Volume : 6
Issue : 1
Online ISSN : 2394-2754
Print ISSN : 2394-2746
Article First Page : 91
Article End Page : 93
Introduction: Community acquired pneumonia (CAP) is recognized as a common problem that carries a substantial morbidity and mortality in preantibiotic era. With the advent of newer diagnositics and advanced antimicrobials there is reduction in morbidity and mortality, but in era of MDR pathogens its often difficult and challenging to manage CAP. However, pneumonia in younger individuals can be severe and fatal. Pneumonia in the pregnant patient is the most frequent cause of life threatening non-obstetric infection.
Aims and Objective: The aim of this study was to assess the pattern of community acquired pneumonia among pregnant women in tertiary care hospital.
Materials and Method: 32 pregnant ladies presented with signs, symptoms & radiological findings consistent with community acquired pneumonia were selected from out patient’s clinics of obstetrics and gynecology department.
Results: The present study included 32 pregnant ladies with community acquired pneumonia, who were selected from out patient’s clinics of obstetrics and gynecology department. Their ages ranged from 20–40 years old with mean age of 25.32 years old (±4.20 SD). Cough (90%) was the most common symptom followed by fever (70%) among the patients. Chest x ray done with abdominal shield showed pulmonary infiltrates in (65%). The most common radiological findings are consolidation (75%) nodular infiltrates (20%), cavity (3%), pleural effusion (2%). The most common organisms isolated were streptococcus pneumonia, hemophilus influenza, staphylococcus aureus mycobacterium tuberculosis.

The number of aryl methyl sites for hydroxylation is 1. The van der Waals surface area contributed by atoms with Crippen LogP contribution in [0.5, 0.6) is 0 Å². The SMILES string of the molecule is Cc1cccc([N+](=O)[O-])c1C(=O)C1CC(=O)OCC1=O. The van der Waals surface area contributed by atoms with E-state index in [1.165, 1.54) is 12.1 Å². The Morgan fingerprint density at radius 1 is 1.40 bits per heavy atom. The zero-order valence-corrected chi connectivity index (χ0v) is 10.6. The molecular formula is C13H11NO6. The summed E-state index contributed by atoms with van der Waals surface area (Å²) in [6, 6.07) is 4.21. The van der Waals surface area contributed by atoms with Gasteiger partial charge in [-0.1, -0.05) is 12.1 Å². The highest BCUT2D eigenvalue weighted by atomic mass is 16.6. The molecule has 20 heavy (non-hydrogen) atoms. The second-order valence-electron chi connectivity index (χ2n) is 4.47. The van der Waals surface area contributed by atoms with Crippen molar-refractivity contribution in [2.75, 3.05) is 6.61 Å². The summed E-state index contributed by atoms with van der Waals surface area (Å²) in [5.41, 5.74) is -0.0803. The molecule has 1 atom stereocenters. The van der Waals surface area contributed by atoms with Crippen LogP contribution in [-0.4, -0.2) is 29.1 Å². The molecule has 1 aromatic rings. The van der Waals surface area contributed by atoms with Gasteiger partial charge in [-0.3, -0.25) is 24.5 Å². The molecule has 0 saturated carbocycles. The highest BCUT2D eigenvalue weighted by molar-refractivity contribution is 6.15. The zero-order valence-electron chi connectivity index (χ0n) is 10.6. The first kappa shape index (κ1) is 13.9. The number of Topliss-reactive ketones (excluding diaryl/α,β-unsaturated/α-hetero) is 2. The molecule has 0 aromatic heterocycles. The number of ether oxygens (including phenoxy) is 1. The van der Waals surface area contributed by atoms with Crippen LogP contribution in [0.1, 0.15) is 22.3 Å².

Conclusion: Morbidity and mortality in pregnant patients with pneumonia continue to pose a significant challenge. Early recognition of the diseases process and appropriate antibiotic treatment are required to ascertain an optimal outcome. The treatments in the gravid patients generally follow standard guide lines for the treatment of pneumonia in adults. Concern for fetal outcome should not delay any treatment strategies as improvement in maternal oxygenation and status is the best way to ensure fetal protection.
Keywords: Pneumonia, Pregnancy.